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I got really lucky and simply sucked every drop out before filling. I check my fluid regularly and see it still looks great. I think a lot depends on what side fails on the radiator, the side the pushes fluid to the radiator from the trans (less likely to suck coolant into the trans) was my failure. I think a failure on the passenger side is more likely to suck coolant back to the trans. I can’t recall.

Do you know which side failed for you?
 

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Many thanks. An interesting question here. Trying to figure out a way to "do the math".

So the questions are, "what are the odds that a new radiator and an adequate number of flushes will deal with the issue?" and / or,
"is there any way to tell in advance whether or not a flush is likely to do the trick?"
If you flush the transmission fluid and still have a strawberry milkshake look to the fluid or cloudy, flush it again.
A lot depends on how long you ran the vehicle with the contaminated fluid in. If you didn’t push it when you noticed it was starting to lose power your probably have a fighting chance.
There is no real way to be sure the transmission is not damaged except to change fluid and keep checking it. Make sure you use Honda fluid, that is the most important I’ve been told. If you drive it and no obvious slipping or problems and the fluid remain clean after few hundred miles your probably ok
 

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Last week my '07 Ridgeline (134K miles) rounded a corner and after a few seconds of intermittent engagement the engine disengaged from the drive. On pulling over / coasting to a stop and popping the hood, a quick survey found an overflow at the transmission cooler expansion tank. After pick up and removal to the shop, my mechanic reported that there had been a failure in the transmission cooler and that the car had been trashed / totaled since water had "entered the transmission". Says a fix will cost about $4K (transmission, radiator and all) which is probably more than the car is worth, Also said that this failure was not uncommon in Ridgeline and Pilot models.

Any experience / comments? Love the Ridge but don't want to throw good money after bad.

Thanks
I have 2008 RTS. After mine blew I did 3 "dump and fill" on the tranny. You'll need appx 12 quarts of transmission fluid all total. Drive 10 miles between dumps. I've put 5000 miles on since then, so far so good!! I also flushed the coolant system 4 times to get it cleaned up. Good luck! Keep your fingers crossed!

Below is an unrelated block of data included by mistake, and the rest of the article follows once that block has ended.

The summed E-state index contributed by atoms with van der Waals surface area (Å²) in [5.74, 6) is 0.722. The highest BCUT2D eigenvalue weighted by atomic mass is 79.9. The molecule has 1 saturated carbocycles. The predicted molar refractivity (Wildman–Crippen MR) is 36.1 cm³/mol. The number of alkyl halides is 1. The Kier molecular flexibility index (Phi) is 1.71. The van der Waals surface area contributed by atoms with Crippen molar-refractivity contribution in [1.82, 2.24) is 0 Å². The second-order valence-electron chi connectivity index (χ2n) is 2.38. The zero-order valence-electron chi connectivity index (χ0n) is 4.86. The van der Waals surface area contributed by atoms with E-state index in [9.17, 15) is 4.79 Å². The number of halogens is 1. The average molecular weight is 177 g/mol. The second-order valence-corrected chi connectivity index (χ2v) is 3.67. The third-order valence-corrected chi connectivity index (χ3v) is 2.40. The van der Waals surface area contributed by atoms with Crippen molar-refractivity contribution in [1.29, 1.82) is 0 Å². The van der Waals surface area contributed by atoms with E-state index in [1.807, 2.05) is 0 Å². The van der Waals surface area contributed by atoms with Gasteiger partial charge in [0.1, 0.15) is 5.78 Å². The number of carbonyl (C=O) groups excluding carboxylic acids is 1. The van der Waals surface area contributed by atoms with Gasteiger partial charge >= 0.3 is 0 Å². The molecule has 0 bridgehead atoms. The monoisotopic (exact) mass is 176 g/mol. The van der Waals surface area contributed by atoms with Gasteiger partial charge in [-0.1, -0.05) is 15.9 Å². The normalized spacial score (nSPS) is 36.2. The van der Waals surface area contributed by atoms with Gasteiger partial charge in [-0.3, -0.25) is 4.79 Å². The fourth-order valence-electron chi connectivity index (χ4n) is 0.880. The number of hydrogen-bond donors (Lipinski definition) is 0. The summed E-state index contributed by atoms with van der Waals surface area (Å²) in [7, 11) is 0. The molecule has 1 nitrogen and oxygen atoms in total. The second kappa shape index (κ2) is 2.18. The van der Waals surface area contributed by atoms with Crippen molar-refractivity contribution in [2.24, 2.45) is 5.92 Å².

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Discussion Starter #26
Thanks. The coolant system appears to be the issue now. Some sort of grey semi-liquid (gunk). Transmission fluid / coolant mixture. What did you use to flush / breakdown the transmission fluid in the engine cooling system? Looks pretty grim. I assume you used some sort of fill and drain process. Right?
 

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I just did a drain and fill on the coolant too, 4 times. You could use a flush kit with flush chemical, but you still need to drain and fill a few time to get it all. I just dont like having the flush chemical residue in there either. Even now, 5000 mile later, I notice a bit of tranny fluid trapped and floating in the radiator reservoir. Over time, small amounts will get into the reservoir and float and get trapped. Just check it and wash it out. Easy to do since the tank pulls out. It seems to be impossible to get the cooling system 100% clean, just keep flushing, I have hear the small amount of tranny fluid wont hurt the system. Oh, be sure and drive the truck a day or two between flushes. Also FYI, my mechanic said he flushed everything, dont trust them. I did all my tranny and cooling system dump and fill myself in the driveway. Easy to do. As for the gray gunk...normally pretty clean tranny fluid and coolant will be pinkish. When high use tranny fluid and dirty coolant get together it will be gray. When mine blew, it all gushed out pinkish, but as it sat in a puddle on the road it turned more gray. Good luck! Dont get talked into any other work until you first do the flushes yourself!!
 

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Discussion Starter #28
Many thanks. How I wish I had the ability to flush it myself. Stuck in a community with little tolerance for shade tree mechanics and an immobile truck on my mechanic's yard. Trying to work out a solution with him.
 

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If you can syphon off the hunk floating on top before draining the cooling system, that might be good because the oil is going to float to the top, and then get all over the walls the whole way down on the drain out. So my opinion is that sucking it off the top is well worth the effort.


I’ve done a water and citric acid flush in other cars. Prestone bottles that you are supposed to mix with water. Summer is good for that because you don’t have to worry about freezing temps. I don’t know how you guys feel about flushing the system with garden hose water, but when I know I’m just going to be draining it out in a few minutes, I think a straight water flush with garden hose water isn’t a bad thing. Maybe just run it up to temp with regular water. Drain. Repeat. Then go to citric acid for a few hundred miles. That can be done with deionized water with the citric acid. I am no Honda expert. So this should NOT be taken as advice from someone who knows what he’s talking about.
 

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Discussion Starter #30
Many thanks. I'd certainly agree that it would make sense to use hose water for the flush. I'll look into the citric acid option.
 
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